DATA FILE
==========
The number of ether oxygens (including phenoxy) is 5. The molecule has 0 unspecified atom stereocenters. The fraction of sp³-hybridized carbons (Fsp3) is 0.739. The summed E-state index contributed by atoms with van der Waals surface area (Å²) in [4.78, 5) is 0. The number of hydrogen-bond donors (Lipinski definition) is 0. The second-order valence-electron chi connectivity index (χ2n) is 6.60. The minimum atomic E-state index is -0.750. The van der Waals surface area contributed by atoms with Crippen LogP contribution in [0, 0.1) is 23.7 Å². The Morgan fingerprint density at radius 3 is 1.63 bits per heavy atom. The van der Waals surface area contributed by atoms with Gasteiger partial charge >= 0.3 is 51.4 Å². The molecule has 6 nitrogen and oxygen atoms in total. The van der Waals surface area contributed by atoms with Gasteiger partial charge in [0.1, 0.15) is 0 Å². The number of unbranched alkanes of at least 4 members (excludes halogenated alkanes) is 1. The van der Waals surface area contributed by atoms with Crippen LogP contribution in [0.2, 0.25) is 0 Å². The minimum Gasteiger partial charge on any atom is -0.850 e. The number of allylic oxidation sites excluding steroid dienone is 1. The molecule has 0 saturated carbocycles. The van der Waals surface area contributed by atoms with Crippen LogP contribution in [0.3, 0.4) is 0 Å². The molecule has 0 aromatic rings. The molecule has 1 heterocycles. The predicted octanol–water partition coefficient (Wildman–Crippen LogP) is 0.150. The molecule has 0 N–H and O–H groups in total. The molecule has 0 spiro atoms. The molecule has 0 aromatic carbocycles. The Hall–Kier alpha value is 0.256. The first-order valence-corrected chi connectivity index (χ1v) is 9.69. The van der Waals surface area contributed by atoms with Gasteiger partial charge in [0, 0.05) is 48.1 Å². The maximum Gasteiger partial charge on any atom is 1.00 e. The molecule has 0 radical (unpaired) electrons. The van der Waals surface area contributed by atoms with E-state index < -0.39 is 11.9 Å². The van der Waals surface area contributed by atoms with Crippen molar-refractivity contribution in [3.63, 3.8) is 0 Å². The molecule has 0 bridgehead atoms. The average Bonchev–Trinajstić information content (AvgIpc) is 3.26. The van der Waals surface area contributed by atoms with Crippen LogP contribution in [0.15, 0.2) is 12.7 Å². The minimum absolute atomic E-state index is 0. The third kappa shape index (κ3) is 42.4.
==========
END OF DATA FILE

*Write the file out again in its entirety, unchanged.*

The number of ether oxygens (including phenoxy) is 5. The molecule has 0 unspecified atom stereocenters. The fraction of sp³-hybridized carbons (Fsp3) is 0.739. The summed E-state index contributed by atoms with van der Waals surface area (Å²) in [4.78, 5) is 0. The number of hydrogen-bond donors (Lipinski definition) is 0. The second-order valence-electron chi connectivity index (χ2n) is 6.60. The minimum atomic E-state index is -0.750. The van der Waals surface area contributed by atoms with Crippen LogP contribution in [0, 0.1) is 23.7 Å². The Morgan fingerprint density at radius 3 is 1.63 bits per heavy atom. The van der Waals surface area contributed by atoms with Gasteiger partial charge >= 0.3 is 51.4 Å². The molecule has 6 nitrogen and oxygen atoms in total. The van der Waals surface area contributed by atoms with Gasteiger partial charge in [0.1, 0.15) is 0 Å². The number of unbranched alkanes of at least 4 members (excludes halogenated alkanes) is 1. The van der Waals surface area contributed by atoms with Crippen LogP contribution in [0.2, 0.25) is 0 Å². The minimum Gasteiger partial charge on any atom is -0.850 e. The number of allylic oxidation sites excluding steroid dienone is 1. The molecule has 0 saturated carbocycles. The van der Waals surface area contributed by atoms with Crippen LogP contribution in [0.3, 0.4) is 0 Å². The molecule has 0 aromatic rings. The molecule has 1 heterocycles. The predicted octanol–water partition coefficient (Wildman–Crippen LogP) is 0.150. The molecule has 0 N–H and O–H groups in total. The molecule has 0 spiro atoms. The molecule has 0 aromatic carbocycles. The Hall–Kier alpha value is 0.256. The first-order valence-corrected chi connectivity index (χ1v) is 9.69. The van der Waals surface area contributed by atoms with Gasteiger partial charge in [0, 0.05) is 48.1 Å². The maximum Gasteiger partial charge on any atom is 1.00 e. The molecule has 0 radical (unpaired) electrons. The van der Waals surface area contributed by atoms with E-state index < -0.39 is 11.9 Å². The van der Waals surface area contributed by atoms with Crippen molar-refractivity contribution in [3.63, 3.8) is 0 Å². The molecule has 0 bridgehead atoms. The average Bonchev–Trinajstić information content (AvgIpc) is 3.26. The van der Waals surface area contributed by atoms with Crippen LogP contribution in [0.15, 0.2) is 12.7 Å². The minimum absolute atomic E-state index is 0. The third kappa shape index (κ3) is 42.4.